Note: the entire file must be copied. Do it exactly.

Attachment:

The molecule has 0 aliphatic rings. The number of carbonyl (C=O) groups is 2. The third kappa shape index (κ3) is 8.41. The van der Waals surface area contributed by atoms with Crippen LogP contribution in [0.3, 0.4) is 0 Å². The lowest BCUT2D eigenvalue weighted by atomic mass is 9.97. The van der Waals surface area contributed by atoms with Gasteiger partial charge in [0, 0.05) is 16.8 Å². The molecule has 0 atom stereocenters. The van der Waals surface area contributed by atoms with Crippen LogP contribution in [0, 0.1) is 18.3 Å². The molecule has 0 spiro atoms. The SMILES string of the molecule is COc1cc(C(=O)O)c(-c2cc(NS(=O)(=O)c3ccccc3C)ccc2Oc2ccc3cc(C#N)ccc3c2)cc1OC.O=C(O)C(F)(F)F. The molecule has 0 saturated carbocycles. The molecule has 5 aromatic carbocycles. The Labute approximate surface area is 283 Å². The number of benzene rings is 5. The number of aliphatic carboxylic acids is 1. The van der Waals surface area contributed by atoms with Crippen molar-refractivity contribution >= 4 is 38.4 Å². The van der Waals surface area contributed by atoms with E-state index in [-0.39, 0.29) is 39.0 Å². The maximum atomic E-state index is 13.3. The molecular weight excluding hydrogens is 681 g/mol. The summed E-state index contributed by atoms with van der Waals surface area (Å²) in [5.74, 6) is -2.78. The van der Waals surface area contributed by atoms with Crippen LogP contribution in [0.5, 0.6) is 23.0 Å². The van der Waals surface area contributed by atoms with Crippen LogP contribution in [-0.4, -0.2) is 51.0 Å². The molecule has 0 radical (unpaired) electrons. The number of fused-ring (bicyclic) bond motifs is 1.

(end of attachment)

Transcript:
The molecule has 0 aliphatic rings. The number of carbonyl (C=O) groups is 2. The third kappa shape index (κ3) is 8.41. The van der Waals surface area contributed by atoms with Crippen LogP contribution in [0.3, 0.4) is 0 Å². The lowest BCUT2D eigenvalue weighted by atomic mass is 9.97. The van der Waals surface area contributed by atoms with Gasteiger partial charge in [0, 0.05) is 16.8 Å². The molecule has 0 atom stereocenters. The van der Waals surface area contributed by atoms with Crippen LogP contribution in [0, 0.1) is 18.3 Å². The molecule has 0 spiro atoms. The SMILES string of the molecule is COc1cc(C(=O)O)c(-c2cc(NS(=O)(=O)c3ccccc3C)ccc2Oc2ccc3cc(C#N)ccc3c2)cc1OC.O=C(O)C(F)(F)F. The molecule has 0 saturated carbocycles. The molecule has 5 aromatic carbocycles. The Labute approximate surface area is 283 Å². The number of benzene rings is 5. The number of aliphatic carboxylic acids is 1. The van der Waals surface area contributed by atoms with Crippen molar-refractivity contribution >= 4 is 38.4 Å². The van der Waals surface area contributed by atoms with E-state index in [-0.39, 0.29) is 39.0 Å². The maximum atomic E-state index is 13.3. The molecular weight excluding hydrogens is 681 g/mol. The summed E-state index contributed by atoms with van der Waals surface area (Å²) in [5.74, 6) is -2.78. The van der Waals surface area contributed by atoms with Crippen LogP contribution in [0.5, 0.6) is 23.0 Å². The van der Waals surface area contributed by atoms with Crippen LogP contribution in [-0.4, -0.2) is 51.0 Å². The molecule has 0 radical (unpaired) electrons. The number of fused-ring (bicyclic) bond motifs is 1.